Public Assets Institute > Policy Areas > Family Economic Security > It’s time to raise Vermont’s minimum wage

It’s time to raise Vermont’s minimum wage

pdficonPDF Version

The purpose of the minimum wage is to provide a floor for most workers’ hourly pay. Policymakers already agree that Vermont should continue to set a minimum. The question is whether now is the time to raise it. An assessment of economic indicators shows that low-wage workers, especially those making minimum wage, have lost ground compared with higher-wage workers and compared to the cost of living.

To make life affordable for all workers, Vermont should raise the minimum wage now.

Vermont’s minimum wage is currently $10.78 and is indexed to grow with inflation each year. That indexing began in 2007, although legislated increases from 2014 to 2018 outpaced that rate before returning to it. Even with those adjustments, however, the minimum wage has barely recovered the ground it lost since 1979—it caught back up, adjusted for inflation, only in 2015. Meanwhile, the costs of essentials such as housing, child care, and college have grown much more quickly than pay. That means that workers making minimum wage are worse off than they used to be, and more and more families are struggling to make ends meet. The indicators below point to the need for an increase.

1. Increases have lagged for low-wage workers.
Since 1979 real1 annual wages for workers at the low end of the scale have barely budged. They linger just 13 percent—or $2,500—above where they were 40 years ago. Meanwhile, the highest-wage earners saw an increase of more than $26,000 in annual wages over the same period, although that growth has slowed in the last decade as well.

2. Subpar pay, not high prices, set Vermont apart.
More than costs or prices, low and stagnant wages are the reason Vermonters cannot make ends meet. Compared with the U.S. as a whole, Vermont’s prices are average. But wages are low—almost 20 percent below the national average. Vermont also has the second-lowest wages among the New England states.

3. The minimum wage has finally surpassed its 1979 level, while costs for families have soared.
Until 2015 the real minimum wage was lower than it was 40 years earlier. But while it reached its 1979 level that year, adjusted for inflation, the costs of major expenses for families have soared.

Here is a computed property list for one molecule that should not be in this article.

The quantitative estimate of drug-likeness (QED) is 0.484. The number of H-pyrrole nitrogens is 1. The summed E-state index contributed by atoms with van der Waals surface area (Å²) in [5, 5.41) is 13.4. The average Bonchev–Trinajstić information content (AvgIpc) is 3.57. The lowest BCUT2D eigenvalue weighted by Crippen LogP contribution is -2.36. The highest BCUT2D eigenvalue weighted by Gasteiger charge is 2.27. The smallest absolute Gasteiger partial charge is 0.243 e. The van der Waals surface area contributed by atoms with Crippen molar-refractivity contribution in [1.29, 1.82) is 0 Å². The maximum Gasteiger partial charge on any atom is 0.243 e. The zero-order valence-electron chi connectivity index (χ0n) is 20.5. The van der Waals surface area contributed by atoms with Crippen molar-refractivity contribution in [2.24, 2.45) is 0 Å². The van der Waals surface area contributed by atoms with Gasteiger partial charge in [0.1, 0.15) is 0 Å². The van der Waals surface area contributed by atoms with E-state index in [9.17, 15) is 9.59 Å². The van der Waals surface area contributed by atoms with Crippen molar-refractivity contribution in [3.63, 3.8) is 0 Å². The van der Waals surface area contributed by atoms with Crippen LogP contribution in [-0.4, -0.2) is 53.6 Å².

College. In 1980 a person working part time for minimum wage could afford community college; a half-time job could pay for an education at any state school. By 2019 that same individual would have to work twice as many hours to pay for community college. The cost of attending the University of Vermont grew eightfold from 1980 to 2019—much faster than inflation and more than twice as fast as the minimum wage. Over that period the wage increased from $3.10 per hour in 1980 to $10.78 in 2019.

Housing. The minimum wage has not kept up with the cost of housing. In 2017, nearly two-thirds of Vermont households with incomes under $50,000 paid more than 30 percent of their earnings toward housing—the definition of unaffordability. Growth in rental costs and stagnant wages are both to blame for this situation. In 2002, even in less expensive areas of Vermont, a full-time worker making minimum wage would have spent 37 percent of income on housing. By 2016, housing would consume nearly half a minimum-wage income.


Correction: Chart 1 labeling error corrected on 5/21/19.

This issue brief was funded in part by the Annie E. Casey Foundation. We thank them for their support but acknowledge that the findings and conclusions presented in this report are those of the Public Assets Institute and do not necessarily reflect the opinions of the Foundation.

  1. adjusted for inflation []